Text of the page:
The November 3, 2015 meeting was packed with great information about plants and planting on our little island by the sea. Our presenter George Butrus, Linwood Arboretum & Lang’s Garden Center,  shared Seashore Gardening insights, information, and some aha! moments.

George’s Tips! GeorgeButrus

Most of us have had some experience with the after-effects of Hurricane Sandy…the damage a storm can do to our plants. Weather forecasters warn us early enough…so,

George says

  • If you know a storm is coming saturate the ground prior!
  • Pines drop second year needles in the inside in the fall, so don’t worry about the browning…

We need to think about and change our ways of planting. Consider…

  • Red Cedar
  • Native plants
  • Rose of Sharon, hardy Hibiscus—both are salt tolerant
  • Bradford Pears are probably the most over-planted tree along the coast. There is a fungus disease that hits leaves; they are becoming fertile, bearing fruit, and choking out the red cedar! Lang’s Garden Center hasn’t carried them for some time…
  • Impatiens also have suffered from fungus…choose New Guinea Impatiens, instead…
  • Goldenrod
  • Butterfly weed
  • Plant in the FALL; best time for the seashore
  • Use Organic compost, mulch
  • Explore herbs—they love the seashore environment
  • Some of us may like Instant Garden, but…
    • Starting out smaller is better so plant can adapt to new environment
    • Choose a 1-2 gallon vs. 5-7 gallon pot

Crape Murder

Guilty, your honor! While cutting back your Crape Myrtle doesn’t harm it, George has seen many crape myrtles repeatedly cut back to the same spot…thus, producing knuckle-like starting points for the next year’s growth…referred to in the industry as…Crape Murder! So, perhaps, next year you might consider pruning your beautiful Crape Myrtle at a different spot!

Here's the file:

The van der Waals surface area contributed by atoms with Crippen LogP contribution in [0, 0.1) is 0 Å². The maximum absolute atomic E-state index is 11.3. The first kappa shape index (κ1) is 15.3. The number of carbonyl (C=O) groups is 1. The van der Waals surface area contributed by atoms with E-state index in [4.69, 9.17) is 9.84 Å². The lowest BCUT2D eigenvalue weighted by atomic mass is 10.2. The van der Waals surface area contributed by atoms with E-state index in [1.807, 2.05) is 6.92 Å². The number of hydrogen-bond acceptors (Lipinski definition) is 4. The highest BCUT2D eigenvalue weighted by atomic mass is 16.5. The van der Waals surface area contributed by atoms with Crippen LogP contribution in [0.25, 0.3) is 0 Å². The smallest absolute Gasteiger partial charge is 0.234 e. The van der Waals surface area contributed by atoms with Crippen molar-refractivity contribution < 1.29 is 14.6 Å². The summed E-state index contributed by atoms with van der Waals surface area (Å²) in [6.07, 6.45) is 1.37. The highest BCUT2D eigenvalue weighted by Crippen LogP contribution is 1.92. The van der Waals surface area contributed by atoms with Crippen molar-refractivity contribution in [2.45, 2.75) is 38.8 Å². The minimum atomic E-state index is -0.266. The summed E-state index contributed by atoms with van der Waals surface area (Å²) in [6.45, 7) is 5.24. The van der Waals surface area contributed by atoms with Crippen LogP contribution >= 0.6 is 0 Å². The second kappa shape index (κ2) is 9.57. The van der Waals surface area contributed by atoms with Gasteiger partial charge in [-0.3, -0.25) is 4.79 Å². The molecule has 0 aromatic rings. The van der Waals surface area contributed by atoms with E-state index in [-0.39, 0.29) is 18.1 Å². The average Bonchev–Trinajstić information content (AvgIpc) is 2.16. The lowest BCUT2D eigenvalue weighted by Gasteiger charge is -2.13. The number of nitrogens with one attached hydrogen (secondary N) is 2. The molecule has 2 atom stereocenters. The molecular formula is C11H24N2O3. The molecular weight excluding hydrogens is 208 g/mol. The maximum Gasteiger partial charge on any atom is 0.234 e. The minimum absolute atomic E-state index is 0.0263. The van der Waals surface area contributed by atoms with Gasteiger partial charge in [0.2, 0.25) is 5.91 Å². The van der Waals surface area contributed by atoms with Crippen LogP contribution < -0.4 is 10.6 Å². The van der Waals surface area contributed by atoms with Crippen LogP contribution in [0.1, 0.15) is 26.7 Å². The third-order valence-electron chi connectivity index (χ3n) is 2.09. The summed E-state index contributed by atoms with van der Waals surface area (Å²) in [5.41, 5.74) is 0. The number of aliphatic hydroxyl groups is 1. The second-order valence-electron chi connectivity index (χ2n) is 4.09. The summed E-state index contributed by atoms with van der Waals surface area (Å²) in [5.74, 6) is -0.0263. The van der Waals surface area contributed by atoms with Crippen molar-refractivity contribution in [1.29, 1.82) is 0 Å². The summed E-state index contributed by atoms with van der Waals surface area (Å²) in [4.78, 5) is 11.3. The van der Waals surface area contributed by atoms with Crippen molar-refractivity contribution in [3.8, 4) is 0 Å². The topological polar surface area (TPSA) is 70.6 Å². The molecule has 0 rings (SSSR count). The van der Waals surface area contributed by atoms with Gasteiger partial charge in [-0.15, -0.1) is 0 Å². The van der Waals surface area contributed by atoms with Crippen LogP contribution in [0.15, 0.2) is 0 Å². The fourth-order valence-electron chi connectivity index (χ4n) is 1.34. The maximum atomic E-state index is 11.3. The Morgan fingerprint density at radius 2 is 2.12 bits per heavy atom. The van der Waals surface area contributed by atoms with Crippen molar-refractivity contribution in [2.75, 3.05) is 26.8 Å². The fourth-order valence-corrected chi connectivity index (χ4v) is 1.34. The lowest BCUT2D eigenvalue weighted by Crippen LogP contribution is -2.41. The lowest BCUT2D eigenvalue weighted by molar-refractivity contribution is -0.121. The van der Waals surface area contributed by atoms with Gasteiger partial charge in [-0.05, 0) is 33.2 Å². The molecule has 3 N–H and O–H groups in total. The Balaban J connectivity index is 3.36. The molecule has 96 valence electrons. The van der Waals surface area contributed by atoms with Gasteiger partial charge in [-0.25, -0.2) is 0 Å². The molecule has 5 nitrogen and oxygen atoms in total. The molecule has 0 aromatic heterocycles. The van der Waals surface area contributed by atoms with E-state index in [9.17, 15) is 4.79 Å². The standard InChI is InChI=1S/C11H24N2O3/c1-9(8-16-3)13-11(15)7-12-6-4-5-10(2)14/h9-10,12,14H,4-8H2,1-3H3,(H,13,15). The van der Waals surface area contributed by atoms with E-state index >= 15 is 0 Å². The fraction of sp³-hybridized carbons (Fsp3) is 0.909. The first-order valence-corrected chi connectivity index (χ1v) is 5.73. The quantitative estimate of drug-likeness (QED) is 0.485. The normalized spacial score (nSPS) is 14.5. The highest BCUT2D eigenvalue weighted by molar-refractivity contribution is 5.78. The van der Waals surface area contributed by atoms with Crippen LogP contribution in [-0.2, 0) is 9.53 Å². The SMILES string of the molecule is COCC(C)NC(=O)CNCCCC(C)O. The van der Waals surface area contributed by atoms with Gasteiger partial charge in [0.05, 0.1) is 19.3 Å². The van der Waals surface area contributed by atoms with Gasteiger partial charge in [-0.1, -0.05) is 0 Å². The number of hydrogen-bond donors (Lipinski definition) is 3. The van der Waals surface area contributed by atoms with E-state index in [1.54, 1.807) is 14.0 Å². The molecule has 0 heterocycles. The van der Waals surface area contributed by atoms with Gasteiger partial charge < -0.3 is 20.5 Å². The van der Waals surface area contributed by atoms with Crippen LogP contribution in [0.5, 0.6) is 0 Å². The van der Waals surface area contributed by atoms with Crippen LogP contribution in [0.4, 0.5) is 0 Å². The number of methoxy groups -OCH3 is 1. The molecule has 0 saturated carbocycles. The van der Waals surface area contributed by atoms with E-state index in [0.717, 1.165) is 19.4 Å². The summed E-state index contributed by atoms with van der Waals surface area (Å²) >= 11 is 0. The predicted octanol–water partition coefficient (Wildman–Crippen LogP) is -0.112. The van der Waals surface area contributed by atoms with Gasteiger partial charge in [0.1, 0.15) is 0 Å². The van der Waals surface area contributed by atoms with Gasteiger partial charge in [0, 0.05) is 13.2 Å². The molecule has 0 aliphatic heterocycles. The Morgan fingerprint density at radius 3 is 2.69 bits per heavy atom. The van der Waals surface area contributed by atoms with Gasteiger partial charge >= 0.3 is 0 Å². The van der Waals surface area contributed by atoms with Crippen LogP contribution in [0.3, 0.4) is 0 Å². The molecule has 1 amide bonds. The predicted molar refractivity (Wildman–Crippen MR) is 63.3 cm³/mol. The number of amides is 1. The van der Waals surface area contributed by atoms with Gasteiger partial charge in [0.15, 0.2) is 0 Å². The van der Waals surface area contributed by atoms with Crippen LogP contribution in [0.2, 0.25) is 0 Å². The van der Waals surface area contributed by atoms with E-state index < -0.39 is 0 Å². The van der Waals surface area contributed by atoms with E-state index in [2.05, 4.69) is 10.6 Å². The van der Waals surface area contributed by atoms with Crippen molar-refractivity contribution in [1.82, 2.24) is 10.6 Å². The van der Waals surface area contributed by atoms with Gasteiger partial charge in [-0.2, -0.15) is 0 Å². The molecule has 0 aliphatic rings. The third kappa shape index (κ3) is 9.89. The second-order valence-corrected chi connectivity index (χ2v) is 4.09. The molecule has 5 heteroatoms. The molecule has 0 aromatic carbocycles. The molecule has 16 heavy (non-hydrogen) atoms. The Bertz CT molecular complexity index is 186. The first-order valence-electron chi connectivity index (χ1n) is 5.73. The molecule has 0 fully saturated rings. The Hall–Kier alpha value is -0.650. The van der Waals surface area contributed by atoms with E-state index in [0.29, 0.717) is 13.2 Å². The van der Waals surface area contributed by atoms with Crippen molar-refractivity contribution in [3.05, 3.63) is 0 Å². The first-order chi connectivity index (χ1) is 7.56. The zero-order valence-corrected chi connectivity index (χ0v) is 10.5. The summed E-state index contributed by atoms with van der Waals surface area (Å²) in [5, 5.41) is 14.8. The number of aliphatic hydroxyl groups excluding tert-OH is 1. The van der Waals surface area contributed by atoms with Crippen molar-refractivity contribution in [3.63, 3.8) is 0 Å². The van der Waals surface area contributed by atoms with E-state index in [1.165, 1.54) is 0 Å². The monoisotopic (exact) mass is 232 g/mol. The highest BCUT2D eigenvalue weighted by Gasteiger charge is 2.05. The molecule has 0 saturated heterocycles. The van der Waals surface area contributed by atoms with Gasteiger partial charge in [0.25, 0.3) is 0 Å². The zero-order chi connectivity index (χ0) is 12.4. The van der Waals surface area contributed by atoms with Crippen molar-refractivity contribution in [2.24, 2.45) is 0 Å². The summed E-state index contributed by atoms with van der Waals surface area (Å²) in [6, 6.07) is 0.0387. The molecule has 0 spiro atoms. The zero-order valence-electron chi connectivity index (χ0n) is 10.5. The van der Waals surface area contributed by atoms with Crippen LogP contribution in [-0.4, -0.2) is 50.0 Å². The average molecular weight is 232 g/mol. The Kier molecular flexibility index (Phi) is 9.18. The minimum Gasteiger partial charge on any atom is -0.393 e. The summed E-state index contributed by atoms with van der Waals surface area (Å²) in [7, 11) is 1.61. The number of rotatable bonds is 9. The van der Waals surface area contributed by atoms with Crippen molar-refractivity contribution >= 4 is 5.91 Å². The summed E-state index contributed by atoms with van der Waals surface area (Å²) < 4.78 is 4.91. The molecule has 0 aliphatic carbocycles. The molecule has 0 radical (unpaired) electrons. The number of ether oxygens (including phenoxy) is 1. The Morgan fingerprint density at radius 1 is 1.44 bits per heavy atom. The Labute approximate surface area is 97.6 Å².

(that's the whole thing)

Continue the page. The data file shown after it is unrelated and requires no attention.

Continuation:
CC-BY-SA-3.0 (, via Wikimedia Commons

Have a question about a plant?

Get a smartphone, snap a picture and text it to George!

And finally…Where have all the honey bees gone

  • Growers are using genetically engineered seed to thwart weeds resulting in fewer honey bees…

Informative, inspiring, enjoyable…a perfect way to spend an afternoon. Thanks, George!


October Field Trip!

Screen Shot 2015-10-23 at 10.35.31 AMScreen Shot 2015-10-23 at 10.38.18 AMThe weather threatened just days before when Hurricane Joaquin swirled in the Atlantic. However, the weather for our October Field Trip to the Linwood Arboretum was…Glorious! A bit warmer than most of us thought with picture perfect, blue skies and bright sunshine!

Sitting in his golf cart, Allen Lacy, provided the background for the creation of the arboretum, as well as, advice for plantings, a call for volunteers, and an invitation to visit in winter, summer, and fall!

After visiting the bog garden, strolling through the beautiful flora and fauna, we headed off to a delicious lunch at Roberta’s…a perfect end to a perfect day!


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September 2015 Meeting Recap!

Our September meeting was filled with new ideas, new ways of doing things, and…new Faces! We are excited to welcome 6 new members to our very, lively group of gardening enthusiasts.

Revised Meetings

We’ve revamped our meetings so presenters will be first up…here are the details…

  • 12 noon to 12:30—Sign in, Lunch, Socialize
  • 12:30 to 1:15—Presenter
  • 1:15 to 1:30—Horticulture & Artistic Design (formerly Little Show)
  • 1:30 to 1:45/2:00 PM—Formal Meeting
  • 2:00 PM—Meeting adjourned

There is some flexibility with the Horticulture & Artistic Design/Formal Meeting segments as you know we are a curious and questioning group. This is what makes our meetings so informative! That said, we want to try to end our meetings by 2:00 PM. Here’s hoping we will leave each meeting filled with information and new and deepening friendships!

Show Me Your Ribbons…

Those who remembered pinned their 2015 winning ribbons and comment cards to foam board. This was just a small way to show…we all have the opportunity to enter and win in the annual Ocean City Flower Show. Of course, Kay Reilly displayed many awards and ribbons. The vases for recognition, the dishes…everything was beautiful and so well deserved. As Kay reminded us all…she entered, learned, and won with no formal background…a model for us all.

Artistic Design